How Ukraine War Affected Healthcare?

Ukraine War Triggers Record Aid

As of March 22, the WHO says that Ukraine saw 62 attacks on health care in 27 days of Russian attack. This is more than two attacks per day. When there are international legal obligations to protect hospitals and other health care facilities, how has the war affected the health care in Ukraine?

With the number of attacks on health care in Ukraine increasing, the WHO has stressed that this was unacceptable.


As per the WHO’s Surveillance System for Attacks on Health Care (SSA), the attack on health care has led to at least 15 deaths and 37 injuries, and affected access to and availability of essential health services. The WHO fears that damage to essential services like schools and hospitals will increase if fighting continues, especially in populated areas. The organisation counts more than 300 health facilities in areas with active fighting or with a significant presence of military troops. Moreover, an additional 600 facilities are located within 10 km of hostilities, leaving the health system particularly vulnerable to infrastructural damages and severe interruptions in critical services.


Nearly half of all attacks on health systems worldwide this year have occurred in Ukraine. The WHO warns that thousands of children and pregnant women still living in Ukraine will be without life-saving health care if forces continue to drop bombs and shell health facilities.


In war, there are international legal obligations to take all necessary precautions to protect civilians and civilian objects, including schools and hospitals, which are protected under International Humanitarian Law. Parties must uphold and protect the civilian nature of schools, students, and education staff – and refrain from military-related use of educational facilities. The use of explosive weapons in populated areas should also be avoided as it risks severe harm to civilians, in particular children.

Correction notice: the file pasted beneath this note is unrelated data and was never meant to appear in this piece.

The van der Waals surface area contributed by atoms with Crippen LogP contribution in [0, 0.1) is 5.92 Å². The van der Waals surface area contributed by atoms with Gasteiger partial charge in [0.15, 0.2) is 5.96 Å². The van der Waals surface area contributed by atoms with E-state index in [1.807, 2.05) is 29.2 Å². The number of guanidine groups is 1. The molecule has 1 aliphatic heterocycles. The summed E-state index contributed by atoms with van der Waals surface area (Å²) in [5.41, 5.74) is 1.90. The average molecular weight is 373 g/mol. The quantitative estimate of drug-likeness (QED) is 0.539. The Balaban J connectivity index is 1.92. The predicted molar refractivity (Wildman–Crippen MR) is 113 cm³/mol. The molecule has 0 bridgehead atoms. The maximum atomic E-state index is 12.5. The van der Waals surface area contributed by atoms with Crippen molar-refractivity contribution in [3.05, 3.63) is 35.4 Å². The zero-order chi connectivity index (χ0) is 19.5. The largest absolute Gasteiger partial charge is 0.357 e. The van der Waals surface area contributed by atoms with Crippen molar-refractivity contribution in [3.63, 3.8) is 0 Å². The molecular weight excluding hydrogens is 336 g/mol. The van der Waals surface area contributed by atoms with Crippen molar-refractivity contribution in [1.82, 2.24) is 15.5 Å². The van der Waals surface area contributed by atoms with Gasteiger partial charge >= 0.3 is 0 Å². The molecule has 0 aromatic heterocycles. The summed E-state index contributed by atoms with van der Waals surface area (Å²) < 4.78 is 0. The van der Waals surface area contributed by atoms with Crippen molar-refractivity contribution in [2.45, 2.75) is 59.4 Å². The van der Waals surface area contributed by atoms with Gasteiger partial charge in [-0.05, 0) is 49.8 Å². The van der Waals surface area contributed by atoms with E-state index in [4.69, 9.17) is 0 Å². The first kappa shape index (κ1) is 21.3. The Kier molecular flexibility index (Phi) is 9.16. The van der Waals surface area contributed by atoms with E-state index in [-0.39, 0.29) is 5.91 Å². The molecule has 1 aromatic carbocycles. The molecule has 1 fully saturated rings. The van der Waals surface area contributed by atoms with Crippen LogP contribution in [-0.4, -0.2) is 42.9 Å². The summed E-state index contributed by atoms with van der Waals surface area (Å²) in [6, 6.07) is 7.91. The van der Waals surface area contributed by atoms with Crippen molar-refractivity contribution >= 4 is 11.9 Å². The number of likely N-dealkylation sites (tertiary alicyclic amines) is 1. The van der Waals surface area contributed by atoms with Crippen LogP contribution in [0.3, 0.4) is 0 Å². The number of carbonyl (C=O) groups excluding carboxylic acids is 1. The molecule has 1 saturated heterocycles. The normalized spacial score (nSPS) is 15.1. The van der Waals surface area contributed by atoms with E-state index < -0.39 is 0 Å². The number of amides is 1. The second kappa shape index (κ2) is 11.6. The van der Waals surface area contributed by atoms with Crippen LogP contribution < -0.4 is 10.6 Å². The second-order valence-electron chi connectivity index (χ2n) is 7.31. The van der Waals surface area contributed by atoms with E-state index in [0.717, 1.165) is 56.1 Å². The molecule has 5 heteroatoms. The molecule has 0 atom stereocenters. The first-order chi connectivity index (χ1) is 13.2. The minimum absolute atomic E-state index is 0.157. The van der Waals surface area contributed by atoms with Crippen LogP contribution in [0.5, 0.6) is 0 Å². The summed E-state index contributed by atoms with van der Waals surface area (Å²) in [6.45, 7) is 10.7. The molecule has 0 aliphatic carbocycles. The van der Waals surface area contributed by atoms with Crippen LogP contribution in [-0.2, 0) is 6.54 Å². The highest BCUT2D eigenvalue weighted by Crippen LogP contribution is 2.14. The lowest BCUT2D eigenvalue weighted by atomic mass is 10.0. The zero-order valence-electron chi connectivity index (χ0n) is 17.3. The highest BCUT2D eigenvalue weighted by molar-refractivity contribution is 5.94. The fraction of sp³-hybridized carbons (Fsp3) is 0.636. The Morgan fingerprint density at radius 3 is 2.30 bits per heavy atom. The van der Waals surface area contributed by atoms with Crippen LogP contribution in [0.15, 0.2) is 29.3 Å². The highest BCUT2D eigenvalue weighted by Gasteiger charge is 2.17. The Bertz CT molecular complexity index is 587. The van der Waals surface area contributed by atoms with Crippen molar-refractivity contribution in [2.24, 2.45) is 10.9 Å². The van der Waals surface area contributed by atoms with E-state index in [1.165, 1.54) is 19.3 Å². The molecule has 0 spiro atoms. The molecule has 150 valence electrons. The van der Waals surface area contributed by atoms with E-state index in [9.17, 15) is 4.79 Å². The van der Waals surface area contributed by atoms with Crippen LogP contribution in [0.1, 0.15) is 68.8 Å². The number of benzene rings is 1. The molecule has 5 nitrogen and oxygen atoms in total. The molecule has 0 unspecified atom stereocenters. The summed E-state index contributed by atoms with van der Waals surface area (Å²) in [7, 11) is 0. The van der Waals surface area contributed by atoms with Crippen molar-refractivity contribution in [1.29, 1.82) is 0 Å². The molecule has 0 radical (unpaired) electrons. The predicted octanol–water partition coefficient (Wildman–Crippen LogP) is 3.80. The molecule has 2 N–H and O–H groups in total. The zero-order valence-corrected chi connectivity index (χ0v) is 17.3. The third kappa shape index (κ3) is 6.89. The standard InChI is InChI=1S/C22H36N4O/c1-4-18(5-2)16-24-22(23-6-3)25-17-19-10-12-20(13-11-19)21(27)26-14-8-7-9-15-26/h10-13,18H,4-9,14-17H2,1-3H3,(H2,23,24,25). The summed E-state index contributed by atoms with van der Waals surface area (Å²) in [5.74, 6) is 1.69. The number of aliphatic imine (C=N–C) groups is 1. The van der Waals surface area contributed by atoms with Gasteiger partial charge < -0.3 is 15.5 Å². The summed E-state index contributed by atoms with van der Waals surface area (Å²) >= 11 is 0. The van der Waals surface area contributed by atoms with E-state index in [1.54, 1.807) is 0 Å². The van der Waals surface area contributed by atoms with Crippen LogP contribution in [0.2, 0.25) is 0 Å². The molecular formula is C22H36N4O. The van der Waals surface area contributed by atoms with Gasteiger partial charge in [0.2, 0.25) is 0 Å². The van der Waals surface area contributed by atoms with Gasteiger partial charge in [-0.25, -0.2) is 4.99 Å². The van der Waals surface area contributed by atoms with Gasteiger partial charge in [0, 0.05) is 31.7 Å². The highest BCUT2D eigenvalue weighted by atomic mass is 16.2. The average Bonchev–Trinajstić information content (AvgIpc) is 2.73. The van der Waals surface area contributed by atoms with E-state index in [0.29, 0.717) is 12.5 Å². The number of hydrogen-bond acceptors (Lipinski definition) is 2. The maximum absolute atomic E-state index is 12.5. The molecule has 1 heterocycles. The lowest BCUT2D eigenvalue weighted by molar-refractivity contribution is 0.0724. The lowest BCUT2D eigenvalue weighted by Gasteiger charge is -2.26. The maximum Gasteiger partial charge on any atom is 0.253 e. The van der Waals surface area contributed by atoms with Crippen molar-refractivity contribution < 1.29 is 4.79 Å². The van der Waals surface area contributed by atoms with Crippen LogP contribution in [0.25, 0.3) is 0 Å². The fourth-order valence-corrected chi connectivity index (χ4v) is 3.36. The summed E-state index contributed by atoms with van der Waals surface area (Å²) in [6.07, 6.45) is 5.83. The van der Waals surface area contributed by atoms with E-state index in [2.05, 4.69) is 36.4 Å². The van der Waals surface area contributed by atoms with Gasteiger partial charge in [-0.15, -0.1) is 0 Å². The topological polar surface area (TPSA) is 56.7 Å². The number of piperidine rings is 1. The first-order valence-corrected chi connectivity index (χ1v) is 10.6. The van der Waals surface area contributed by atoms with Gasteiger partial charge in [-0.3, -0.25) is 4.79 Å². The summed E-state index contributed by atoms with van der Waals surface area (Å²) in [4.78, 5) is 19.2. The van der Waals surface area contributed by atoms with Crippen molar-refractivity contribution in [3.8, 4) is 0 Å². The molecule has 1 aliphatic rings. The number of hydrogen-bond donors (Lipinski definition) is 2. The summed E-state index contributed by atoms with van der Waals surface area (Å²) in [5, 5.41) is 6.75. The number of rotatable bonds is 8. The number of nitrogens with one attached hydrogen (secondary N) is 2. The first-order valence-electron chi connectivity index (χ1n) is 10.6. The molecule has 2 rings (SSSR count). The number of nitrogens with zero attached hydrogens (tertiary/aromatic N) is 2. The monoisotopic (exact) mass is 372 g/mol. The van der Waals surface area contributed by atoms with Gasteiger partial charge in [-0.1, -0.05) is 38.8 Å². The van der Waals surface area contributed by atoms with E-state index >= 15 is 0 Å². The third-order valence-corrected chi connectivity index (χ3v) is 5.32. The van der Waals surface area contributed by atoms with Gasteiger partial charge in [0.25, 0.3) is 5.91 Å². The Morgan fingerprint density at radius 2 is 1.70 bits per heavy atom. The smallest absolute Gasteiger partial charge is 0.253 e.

The attacks on heath care system and health workers directly impact people’s ability to access essential health services. The world organisation mentions health care needs of pregnant women, new mothers, children and older people in Ukraine are rising even as access to services is being severely limited by the violence. The WHO states that more than 4,300 births have occurred in Ukraine since the start of war and 80,000 Ukrainian women are expected to give birth in next three months. Oxygen and medical supplies, including for the management of pregnancy complications, are running dangerously low.

The world organisation warned that the health care system in Ukraine was clearly under significant strain, and its collapse would be a catastrophe. The WHO and other UN organisations have stressed that the humanitarian partners and health care workers must be able to safely maintain and strengthen essential health service delivery. This includes immunization against COVID-19 and polio, and the supply of life-saving medicines for civilians across Ukraine as well as to refugees crossing into neighbouring countries. They also stressed the need for health services at border crossings, including rapid care and referral processes for children and pregnant women. They wanted safe deliver of emergency medical supplies – including those required for obstetric and neonatal care – to health centers, temporary facilities and underground shelters.


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